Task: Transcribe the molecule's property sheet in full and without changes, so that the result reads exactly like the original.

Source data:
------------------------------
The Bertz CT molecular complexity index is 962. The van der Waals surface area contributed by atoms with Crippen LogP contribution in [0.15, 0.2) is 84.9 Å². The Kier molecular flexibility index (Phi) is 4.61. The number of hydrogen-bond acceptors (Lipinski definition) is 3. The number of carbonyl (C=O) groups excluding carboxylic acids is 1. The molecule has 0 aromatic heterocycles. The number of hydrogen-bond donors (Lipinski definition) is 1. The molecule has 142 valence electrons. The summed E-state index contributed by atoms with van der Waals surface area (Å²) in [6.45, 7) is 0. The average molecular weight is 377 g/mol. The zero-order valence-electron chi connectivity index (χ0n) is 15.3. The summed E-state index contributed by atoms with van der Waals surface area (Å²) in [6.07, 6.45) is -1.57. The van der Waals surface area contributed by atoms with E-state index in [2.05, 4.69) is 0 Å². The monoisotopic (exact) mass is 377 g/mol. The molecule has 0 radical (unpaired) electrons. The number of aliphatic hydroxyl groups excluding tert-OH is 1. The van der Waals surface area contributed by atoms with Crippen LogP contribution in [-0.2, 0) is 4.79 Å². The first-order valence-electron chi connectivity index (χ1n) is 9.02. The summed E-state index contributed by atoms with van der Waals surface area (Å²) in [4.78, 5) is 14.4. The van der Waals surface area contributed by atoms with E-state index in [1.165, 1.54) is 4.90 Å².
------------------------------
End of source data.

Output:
The Bertz CT molecular complexity index is 962. The van der Waals surface area contributed by atoms with Crippen LogP contribution in [0.15, 0.2) is 84.9 Å². The Kier molecular flexibility index (Phi) is 4.61. The number of hydrogen-bond acceptors (Lipinski definition) is 3. The number of carbonyl (C=O) groups excluding carboxylic acids is 1. The molecule has 0 aromatic heterocycles. The number of hydrogen-bond donors (Lipinski definition) is 1. The molecule has 142 valence electrons. The summed E-state index contributed by atoms with van der Waals surface area (Å²) in [6.45, 7) is 0. The average molecular weight is 377 g/mol. The zero-order valence-electron chi connectivity index (χ0n) is 15.3. The summed E-state index contributed by atoms with van der Waals surface area (Å²) in [6.07, 6.45) is -1.57. The van der Waals surface area contributed by atoms with E-state index in [2.05, 4.69) is 0 Å². The monoisotopic (exact) mass is 377 g/mol. The molecule has 0 radical (unpaired) electrons. The number of aliphatic hydroxyl groups excluding tert-OH is 1. The van der Waals surface area contributed by atoms with Crippen LogP contribution in [-0.2, 0) is 4.79 Å². The first-order valence-electron chi connectivity index (χ1n) is 9.02. The summed E-state index contributed by atoms with van der Waals surface area (Å²) in [4.78, 5) is 14.4. The van der Waals surface area contributed by atoms with E-state index in [1.165, 1.54) is 4.90 Å².